“Direct exposure to violent and confusing events involving people you know will typically have a more significant and lasting effect than a distant event involving strangers or acquaintances,” he said.

“Kids also tend to react more to incidents which threaten the stability and predictability of their lives and immediate families,” he says. “Kids who’ve had such experiences often require comprehensive and ongoing treatment to help them cope and go on with their lives.”

But it’s exactly this type of treatment that Hardwerk, who has not worked since a 2001 car accident left her disabled, says she cannot afford, and the initial insurance payout didn’t cover.

Kaitlyn’s attorney, Christopher Culleton of law firm Swartz Culleton PC, said Timko exacerbated a potentially deadly situation and deserves be held accountable.

“He cannot provoke other drivers, especially when he has his kid in the car,” Culleton said. “Mr. Timko gave him the finger, through the sunroof. That escalated the situation.”

But Timko’s attorney Kevin McNulty says it’s a case of misdirected anger.

“In no way was Mr. Squillaciotti’s act of shooting another driver a normal consequence of driving into the lane of travel of another vehicle,” McNulty wrote in a motion to dismiss the case. “Mr. Squillaciotti is the proximate cause of her alleged emotional distress, not her own father.”

McNulty also argued that the alleged harm to the plaintiff is so remote from the actions of the defendant, that the defendant cannot be found legally responsible.

A judge in Philadelphia’s Common Pleas Court denied the motion and the case has now moved to discovery, but is not expected to go to trial for more than a year.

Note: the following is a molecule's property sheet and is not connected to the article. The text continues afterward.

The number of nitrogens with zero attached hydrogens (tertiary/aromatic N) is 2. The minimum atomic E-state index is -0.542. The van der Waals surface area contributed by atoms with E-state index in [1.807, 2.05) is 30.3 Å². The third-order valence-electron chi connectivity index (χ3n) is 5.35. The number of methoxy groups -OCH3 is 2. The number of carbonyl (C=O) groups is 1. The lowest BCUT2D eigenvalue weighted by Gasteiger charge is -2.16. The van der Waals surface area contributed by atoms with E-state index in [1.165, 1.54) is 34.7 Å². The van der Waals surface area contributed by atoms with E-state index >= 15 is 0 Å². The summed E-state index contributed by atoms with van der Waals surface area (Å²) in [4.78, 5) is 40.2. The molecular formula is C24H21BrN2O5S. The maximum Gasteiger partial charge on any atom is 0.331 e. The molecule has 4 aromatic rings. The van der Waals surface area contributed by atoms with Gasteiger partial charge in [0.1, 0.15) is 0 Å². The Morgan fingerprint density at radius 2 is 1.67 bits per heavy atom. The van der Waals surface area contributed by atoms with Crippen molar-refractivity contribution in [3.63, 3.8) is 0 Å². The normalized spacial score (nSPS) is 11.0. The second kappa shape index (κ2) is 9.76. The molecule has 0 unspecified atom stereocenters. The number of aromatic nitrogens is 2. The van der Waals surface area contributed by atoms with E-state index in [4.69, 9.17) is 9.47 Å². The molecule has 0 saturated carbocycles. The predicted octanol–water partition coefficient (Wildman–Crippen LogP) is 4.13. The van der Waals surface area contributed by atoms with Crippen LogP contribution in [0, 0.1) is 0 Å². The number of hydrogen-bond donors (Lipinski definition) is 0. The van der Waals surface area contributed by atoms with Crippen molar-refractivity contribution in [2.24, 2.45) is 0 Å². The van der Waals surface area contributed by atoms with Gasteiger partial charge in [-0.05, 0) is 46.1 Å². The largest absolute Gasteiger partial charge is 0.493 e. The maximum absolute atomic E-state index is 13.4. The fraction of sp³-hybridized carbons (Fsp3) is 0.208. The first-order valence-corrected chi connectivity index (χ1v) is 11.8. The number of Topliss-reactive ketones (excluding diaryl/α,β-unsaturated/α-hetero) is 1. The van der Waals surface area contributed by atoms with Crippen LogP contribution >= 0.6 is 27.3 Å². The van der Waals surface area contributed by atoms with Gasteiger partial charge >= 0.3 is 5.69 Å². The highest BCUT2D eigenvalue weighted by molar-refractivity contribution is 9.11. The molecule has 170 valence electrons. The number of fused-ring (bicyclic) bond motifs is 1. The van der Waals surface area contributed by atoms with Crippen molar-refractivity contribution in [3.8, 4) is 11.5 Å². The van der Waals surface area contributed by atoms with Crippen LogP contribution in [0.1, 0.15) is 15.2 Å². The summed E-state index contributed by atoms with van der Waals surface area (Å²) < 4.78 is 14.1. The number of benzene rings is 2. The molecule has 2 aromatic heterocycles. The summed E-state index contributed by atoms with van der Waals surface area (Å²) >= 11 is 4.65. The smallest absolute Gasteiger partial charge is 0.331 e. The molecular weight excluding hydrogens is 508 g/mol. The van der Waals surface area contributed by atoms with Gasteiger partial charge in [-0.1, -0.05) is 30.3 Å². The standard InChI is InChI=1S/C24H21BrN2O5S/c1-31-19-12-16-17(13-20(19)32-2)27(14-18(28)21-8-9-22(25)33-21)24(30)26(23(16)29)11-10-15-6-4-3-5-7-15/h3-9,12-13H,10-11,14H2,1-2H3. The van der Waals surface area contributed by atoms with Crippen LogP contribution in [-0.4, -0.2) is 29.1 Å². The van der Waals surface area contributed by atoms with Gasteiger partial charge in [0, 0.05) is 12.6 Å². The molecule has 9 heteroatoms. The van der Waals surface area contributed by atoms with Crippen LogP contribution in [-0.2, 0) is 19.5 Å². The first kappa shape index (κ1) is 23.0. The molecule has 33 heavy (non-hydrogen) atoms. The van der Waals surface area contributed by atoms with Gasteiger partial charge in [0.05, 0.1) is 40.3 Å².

Even more surprising, perhaps, than the decision to sue her own father, Kaitlyn’s suit doesn’t name his shooter, Christian Squilliacotti. While he may seem the most obvious target for a lawsuit, Squillaciotti — who was convicted of two counts of attempted murder and weapons charges and is currently serving a 13- to 26-year jail term — has no assets, and his insurance would actually not apply because the shooting was intentional. The former Marine has also been diagnosed wtih schizophrenia.

The suit does name his wife and passenger, Chastity Squillaciotti. as a defendant, climing that she bears some responsibility because she knew about her husband’s mental health issues, but neglected to prevent him getting behind the wheel while aggravated.

“Clearly she knows her husband’s got problems, and she’s sitting in the car while he’s driving,” Culleton said. “We need to explore whether she should have done something, whether she could have done something.”

Christian Squillaciotti told police that following Timko’s hand gesture, he heard voices urging him to kill the man, saying, “Kill him, kill that motherf—–,” just seconds before he opened fire into the car.

Police said they found numerous weapons at Squillaciotti’s home; but that Squillaciotti did have a gun permit. Culleton said the family hasn’t ruled out a law suit against whoever was responsible for granting Squillaciotti’s permit, but the investigation into those circumstances is still ongoing.

“We are still in the early stages of discovery and have not yet learned the exact circumstances of how the shooter obtained the permit or whether the permit was even valid at the time of the shooting,” he said.

The Philadelphia Police Department, which handled the Squillaciotti case, has not yet commented on the status of that investigation.

In the meantime, Kaitlyn will press forward with what may at first seem the unprecedented step of suing her own father, a man who was critically injured by the incident in question.

But children suing parents for a trauma they believe the parent caused isn’t as rare as you might think. Not only does it happen, but the parents are sometimes to a certain extent complicit, despite being defendants in the suit.